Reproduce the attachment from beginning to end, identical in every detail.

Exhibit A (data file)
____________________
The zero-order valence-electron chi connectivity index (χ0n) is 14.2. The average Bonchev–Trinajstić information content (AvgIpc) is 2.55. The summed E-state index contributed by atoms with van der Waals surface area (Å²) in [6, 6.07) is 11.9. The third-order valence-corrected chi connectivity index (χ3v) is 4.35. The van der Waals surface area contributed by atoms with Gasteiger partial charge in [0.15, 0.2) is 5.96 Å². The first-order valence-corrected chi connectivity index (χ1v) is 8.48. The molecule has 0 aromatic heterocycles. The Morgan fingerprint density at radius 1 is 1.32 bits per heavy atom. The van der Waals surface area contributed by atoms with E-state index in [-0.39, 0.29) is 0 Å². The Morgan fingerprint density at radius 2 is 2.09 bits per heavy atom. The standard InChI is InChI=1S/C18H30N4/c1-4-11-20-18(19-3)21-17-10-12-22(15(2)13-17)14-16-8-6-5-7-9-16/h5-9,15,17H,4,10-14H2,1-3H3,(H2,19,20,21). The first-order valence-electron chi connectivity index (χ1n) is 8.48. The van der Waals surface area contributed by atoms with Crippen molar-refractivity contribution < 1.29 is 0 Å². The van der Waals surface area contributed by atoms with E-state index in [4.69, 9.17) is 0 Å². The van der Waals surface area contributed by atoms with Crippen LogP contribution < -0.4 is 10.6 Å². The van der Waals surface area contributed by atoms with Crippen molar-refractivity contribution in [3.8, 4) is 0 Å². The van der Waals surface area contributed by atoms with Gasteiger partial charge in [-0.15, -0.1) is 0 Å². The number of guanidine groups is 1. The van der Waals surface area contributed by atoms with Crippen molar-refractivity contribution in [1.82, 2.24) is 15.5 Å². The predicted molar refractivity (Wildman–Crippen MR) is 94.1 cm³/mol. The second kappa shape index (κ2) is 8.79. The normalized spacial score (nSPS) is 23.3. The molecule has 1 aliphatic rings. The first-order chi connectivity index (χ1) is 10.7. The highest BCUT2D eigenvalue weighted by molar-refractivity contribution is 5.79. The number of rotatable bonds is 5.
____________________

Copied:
The zero-order valence-electron chi connectivity index (χ0n) is 14.2. The average Bonchev–Trinajstić information content (AvgIpc) is 2.55. The summed E-state index contributed by atoms with van der Waals surface area (Å²) in [6, 6.07) is 11.9. The third-order valence-corrected chi connectivity index (χ3v) is 4.35. The van der Waals surface area contributed by atoms with Gasteiger partial charge in [0.15, 0.2) is 5.96 Å². The first-order valence-corrected chi connectivity index (χ1v) is 8.48. The molecule has 0 aromatic heterocycles. The Morgan fingerprint density at radius 1 is 1.32 bits per heavy atom. The van der Waals surface area contributed by atoms with E-state index in [-0.39, 0.29) is 0 Å². The Morgan fingerprint density at radius 2 is 2.09 bits per heavy atom. The standard InChI is InChI=1S/C18H30N4/c1-4-11-20-18(19-3)21-17-10-12-22(15(2)13-17)14-16-8-6-5-7-9-16/h5-9,15,17H,4,10-14H2,1-3H3,(H2,19,20,21). The first-order valence-electron chi connectivity index (χ1n) is 8.48. The van der Waals surface area contributed by atoms with Crippen molar-refractivity contribution < 1.29 is 0 Å². The van der Waals surface area contributed by atoms with E-state index in [4.69, 9.17) is 0 Å². The van der Waals surface area contributed by atoms with Crippen LogP contribution < -0.4 is 10.6 Å². The van der Waals surface area contributed by atoms with Crippen molar-refractivity contribution in [3.8, 4) is 0 Å². The van der Waals surface area contributed by atoms with Gasteiger partial charge in [-0.15, -0.1) is 0 Å². The number of guanidine groups is 1. The van der Waals surface area contributed by atoms with Crippen molar-refractivity contribution in [1.82, 2.24) is 15.5 Å². The predicted molar refractivity (Wildman–Crippen MR) is 94.1 cm³/mol. The second kappa shape index (κ2) is 8.79. The normalized spacial score (nSPS) is 23.3. The molecule has 1 aliphatic rings. The first-order chi connectivity index (χ1) is 10.7. The highest BCUT2D eigenvalue weighted by molar-refractivity contribution is 5.79. The number of rotatable bonds is 5.